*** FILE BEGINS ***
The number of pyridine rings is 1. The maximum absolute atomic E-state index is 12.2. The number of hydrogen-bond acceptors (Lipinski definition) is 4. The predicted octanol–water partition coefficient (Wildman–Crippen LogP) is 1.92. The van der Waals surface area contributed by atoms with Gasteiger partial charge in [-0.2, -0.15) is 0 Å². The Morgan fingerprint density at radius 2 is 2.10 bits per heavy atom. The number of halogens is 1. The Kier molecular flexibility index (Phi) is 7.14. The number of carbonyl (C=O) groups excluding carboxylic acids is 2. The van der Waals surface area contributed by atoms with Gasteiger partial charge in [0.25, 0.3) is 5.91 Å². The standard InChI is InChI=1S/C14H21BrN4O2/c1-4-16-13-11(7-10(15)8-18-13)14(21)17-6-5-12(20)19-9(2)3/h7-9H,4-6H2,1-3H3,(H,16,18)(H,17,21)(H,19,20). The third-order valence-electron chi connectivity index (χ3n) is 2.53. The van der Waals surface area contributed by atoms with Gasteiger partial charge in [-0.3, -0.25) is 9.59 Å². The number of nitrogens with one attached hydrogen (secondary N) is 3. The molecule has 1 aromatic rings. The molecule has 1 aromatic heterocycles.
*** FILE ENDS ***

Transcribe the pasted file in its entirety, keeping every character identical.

The number of pyridine rings is 1. The maximum absolute atomic E-state index is 12.2. The number of hydrogen-bond acceptors (Lipinski definition) is 4. The predicted octanol–water partition coefficient (Wildman–Crippen LogP) is 1.92. The van der Waals surface area contributed by atoms with Gasteiger partial charge in [-0.2, -0.15) is 0 Å². The Morgan fingerprint density at radius 2 is 2.10 bits per heavy atom. The number of halogens is 1. The Kier molecular flexibility index (Phi) is 7.14. The number of carbonyl (C=O) groups excluding carboxylic acids is 2. The van der Waals surface area contributed by atoms with Gasteiger partial charge in [0.25, 0.3) is 5.91 Å². The standard InChI is InChI=1S/C14H21BrN4O2/c1-4-16-13-11(7-10(15)8-18-13)14(21)17-6-5-12(20)19-9(2)3/h7-9H,4-6H2,1-3H3,(H,16,18)(H,17,21)(H,19,20). The third-order valence-electron chi connectivity index (χ3n) is 2.53. The van der Waals surface area contributed by atoms with Gasteiger partial charge in [-0.3, -0.25) is 9.59 Å². The number of nitrogens with one attached hydrogen (secondary N) is 3. The molecule has 1 aromatic rings. The molecule has 1 aromatic heterocycles.